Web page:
Our teams stood sentry at those areas long before daybreak, waiting for a verdict that would spell another turn in a two-decade saga of blood, status, and young and lost lives.
Just outside the National Bilibid Prison in Muntinlupa, our crew of 25 manned 2 setups ready to go live should the Supreme Court decide to set free 5 men locked up for 15 years.
Unsure what would happen, our anticipation grew. It was a climax to a year bombed with blasts from the past.
To Filipinos, two words have become associated with ‘massacre’: Maguindanao and Vizconde. Both precipitated an uproar in their times, turned up controversial suspects, yet remain unclosed cases.
The grisly murders of the 3 Vizconde women set off the real-life “Mara Clara” of the 1990s.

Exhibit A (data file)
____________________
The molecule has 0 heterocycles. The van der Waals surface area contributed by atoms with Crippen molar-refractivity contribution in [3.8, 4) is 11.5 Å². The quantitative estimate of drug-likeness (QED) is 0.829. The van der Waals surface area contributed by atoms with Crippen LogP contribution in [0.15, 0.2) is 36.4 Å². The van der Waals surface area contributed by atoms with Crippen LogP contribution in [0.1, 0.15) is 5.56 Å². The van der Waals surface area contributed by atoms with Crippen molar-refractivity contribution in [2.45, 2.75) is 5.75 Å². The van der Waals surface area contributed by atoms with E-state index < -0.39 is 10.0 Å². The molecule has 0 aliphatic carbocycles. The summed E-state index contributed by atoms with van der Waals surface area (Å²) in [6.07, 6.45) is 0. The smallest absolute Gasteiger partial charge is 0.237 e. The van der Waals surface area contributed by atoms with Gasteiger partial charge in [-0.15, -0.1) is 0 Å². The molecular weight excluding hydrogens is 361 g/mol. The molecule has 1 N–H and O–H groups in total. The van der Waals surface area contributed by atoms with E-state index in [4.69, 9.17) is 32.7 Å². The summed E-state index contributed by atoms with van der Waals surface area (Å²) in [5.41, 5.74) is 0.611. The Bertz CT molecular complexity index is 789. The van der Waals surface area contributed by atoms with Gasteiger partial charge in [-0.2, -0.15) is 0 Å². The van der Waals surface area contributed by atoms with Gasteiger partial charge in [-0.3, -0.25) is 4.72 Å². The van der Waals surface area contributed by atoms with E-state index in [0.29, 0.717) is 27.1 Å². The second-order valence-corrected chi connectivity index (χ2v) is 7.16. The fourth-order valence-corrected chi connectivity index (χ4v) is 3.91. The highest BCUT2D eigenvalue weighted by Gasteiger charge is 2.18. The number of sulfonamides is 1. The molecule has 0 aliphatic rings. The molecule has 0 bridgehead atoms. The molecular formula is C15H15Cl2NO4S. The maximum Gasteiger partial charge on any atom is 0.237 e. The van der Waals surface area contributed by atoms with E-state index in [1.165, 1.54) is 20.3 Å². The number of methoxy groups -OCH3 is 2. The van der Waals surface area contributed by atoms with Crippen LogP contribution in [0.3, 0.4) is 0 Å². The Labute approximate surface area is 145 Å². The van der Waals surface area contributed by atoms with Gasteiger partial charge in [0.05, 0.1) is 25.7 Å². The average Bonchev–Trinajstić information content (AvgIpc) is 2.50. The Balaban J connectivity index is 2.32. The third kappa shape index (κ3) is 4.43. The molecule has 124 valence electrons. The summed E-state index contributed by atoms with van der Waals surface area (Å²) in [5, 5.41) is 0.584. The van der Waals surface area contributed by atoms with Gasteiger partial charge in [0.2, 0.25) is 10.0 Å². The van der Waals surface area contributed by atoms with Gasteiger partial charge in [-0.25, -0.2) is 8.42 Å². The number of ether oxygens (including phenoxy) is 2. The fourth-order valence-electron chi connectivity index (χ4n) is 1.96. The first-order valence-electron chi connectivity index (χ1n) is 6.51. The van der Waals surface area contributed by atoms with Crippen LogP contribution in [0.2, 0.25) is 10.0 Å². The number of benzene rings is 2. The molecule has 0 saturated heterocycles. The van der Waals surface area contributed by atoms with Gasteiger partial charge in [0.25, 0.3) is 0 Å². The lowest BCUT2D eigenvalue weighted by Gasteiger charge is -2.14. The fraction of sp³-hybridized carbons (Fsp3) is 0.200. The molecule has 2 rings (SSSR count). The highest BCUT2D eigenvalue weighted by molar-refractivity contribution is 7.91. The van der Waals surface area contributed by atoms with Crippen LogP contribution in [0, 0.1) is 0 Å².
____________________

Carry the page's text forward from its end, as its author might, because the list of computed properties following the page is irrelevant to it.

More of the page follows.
I grew up with no TV glued to either teleserye or case. But that forgotten diary, the Webbs, and the long-winded stories are as household names to me as to the next Pinoy.
Already buried, the Vizconde case recently brewed when those jailed for the killings, led by Hubert Webb, appealed for another review of the case. But when crucial evidence was nowhere to be found, the high court said it would push through with a verdict.
Getting our field assignments to cover the SC ruling, I was still curious, “What’s so big about this story anyway?”